The Orrin G. Hatch Congressional Papers Collection will be a rich repository of the most critical legislative developments in modern American history.
Senator Hatch’s official and personal records have significant practical and historical value. Under the direction of a professional archivist, Senator Hatch’s staff has worked to preserve these records by following high-standard archival procedures. The Orrin G. Hatch Congressional Papers Collection is the culmination of this effort.
The Collection presents a comprehensive history of Senator Hatch’s legislative achievements over nearly four decades of public service. It includes thousands of documents in all formats and media. These records will serve as an invaluable resource to historians, biographers, political scientists, economists, sociologists, the legal community and the general public.
Of special note is the Foundation’s vast compilation of legislative records. These materials include bills, amendments, memoranda, letters and speeches related to some of the most critical legislative undertakings of the last half-century. Researchers will have unprecedented access to investigate Congress’s role in significant historical developments, such as the Iran-Contra investigation, the Clinton impeachment proceedings and the confirmation proceedings of 12 Supreme Court Justices.
Of equal value are documents from the Senator’s service on various Senate committees, including: the Judiciary Committee; the Health, Education, Labor, and Pensions Committee; the Finance Committee; the Select Committee on Intelligence; and the Special Committee on Aging. These records will offer scholars an unparalleled view into the legislative proceedings that led to the passage of historic laws.
In addition to legislative records, the collection will also offer access to Senator Hatch’s personal letters, press documents, campaign materials, and other effects. Some representative items found among the Senator’s personal memorabilia include:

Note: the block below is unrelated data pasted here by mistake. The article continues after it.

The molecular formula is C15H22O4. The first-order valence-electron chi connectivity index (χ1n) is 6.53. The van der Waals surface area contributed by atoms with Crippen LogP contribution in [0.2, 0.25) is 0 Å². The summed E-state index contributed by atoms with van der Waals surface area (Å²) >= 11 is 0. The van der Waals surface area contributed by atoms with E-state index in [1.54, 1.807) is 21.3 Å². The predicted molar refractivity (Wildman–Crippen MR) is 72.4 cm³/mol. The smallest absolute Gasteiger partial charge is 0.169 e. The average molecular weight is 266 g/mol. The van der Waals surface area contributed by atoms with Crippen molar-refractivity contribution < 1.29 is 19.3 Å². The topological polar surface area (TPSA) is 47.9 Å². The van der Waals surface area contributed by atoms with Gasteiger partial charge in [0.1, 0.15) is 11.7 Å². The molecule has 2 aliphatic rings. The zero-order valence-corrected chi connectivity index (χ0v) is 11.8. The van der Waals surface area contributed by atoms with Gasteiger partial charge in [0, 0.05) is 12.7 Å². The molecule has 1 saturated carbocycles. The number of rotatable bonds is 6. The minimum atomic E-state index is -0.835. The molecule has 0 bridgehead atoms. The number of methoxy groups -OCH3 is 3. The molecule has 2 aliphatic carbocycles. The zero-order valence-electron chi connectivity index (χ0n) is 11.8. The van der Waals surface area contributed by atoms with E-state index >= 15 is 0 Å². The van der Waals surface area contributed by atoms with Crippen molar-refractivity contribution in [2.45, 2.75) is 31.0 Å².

- Personal notes, meeting minutes, and internal memoranda relating to the confirmation hearings for Robert Bork, Justice Clarence Thomas, and virtually every judicial nominee over the past 40 years;
- Correspondence between Senator Hatch and President Clinton regarding a variety of legal and constitutional issues, as well as nominations to key positions in the Department of Justice;
- A copy of H. Res. 611, the Resolution of Impeachment of President Clinton, signed by all of the House Impeachment Managers;
- An original copy of Justice Anthony Kennedy’s first draft and handwritten notes from the dissenting opinion in National Federation of Independent Businesses v. Sebelius, the 2012 Supreme Court case on the constitutionality of Obamacare;
- A telegram from Ronald Reagan endorsing Senator Hatch in the 1976 Utah Republican Senate primary—Reagan’s only known pre-primary endorsement throughout his entire public career;
- Private correspondence between Senator Hatch and Senator Ted Kennedy on issues arising during negotiations over landmark legislation to address children’s health;
- A painting by the late Senator Ted Kennedy of the Hyannis Port seascape, one of many personal gifts from Senator Kennedy, a close friend and colleague of Senator Hatch;
- Artifacts from Senator Hatch’s mission to Angola in 1986, including metal plates with Cyrillic lettering taken by UNITA fighters from captured artillery pieces and rocket launchers, proving that the Soviet Union was providing weapons to the Marxist faction in the country’s civil war; and
- A personal letter from former First Lady Nancy Reagan expressing her support for stem cell research, the content of which was influential in encouraging Senator Hatch’s own support for funding stem cell research.
Access to this vast array of materials will be granted to both scholars and the general public. Thanks to Senator Hatch’s critical role in so many of the pivotal events of the last forty years, the Collection will be a crowning feature of the Hatch Center—one of its enduring contributions to historical scholarship and popular memory of the late twentieth and early twenty-first centuries.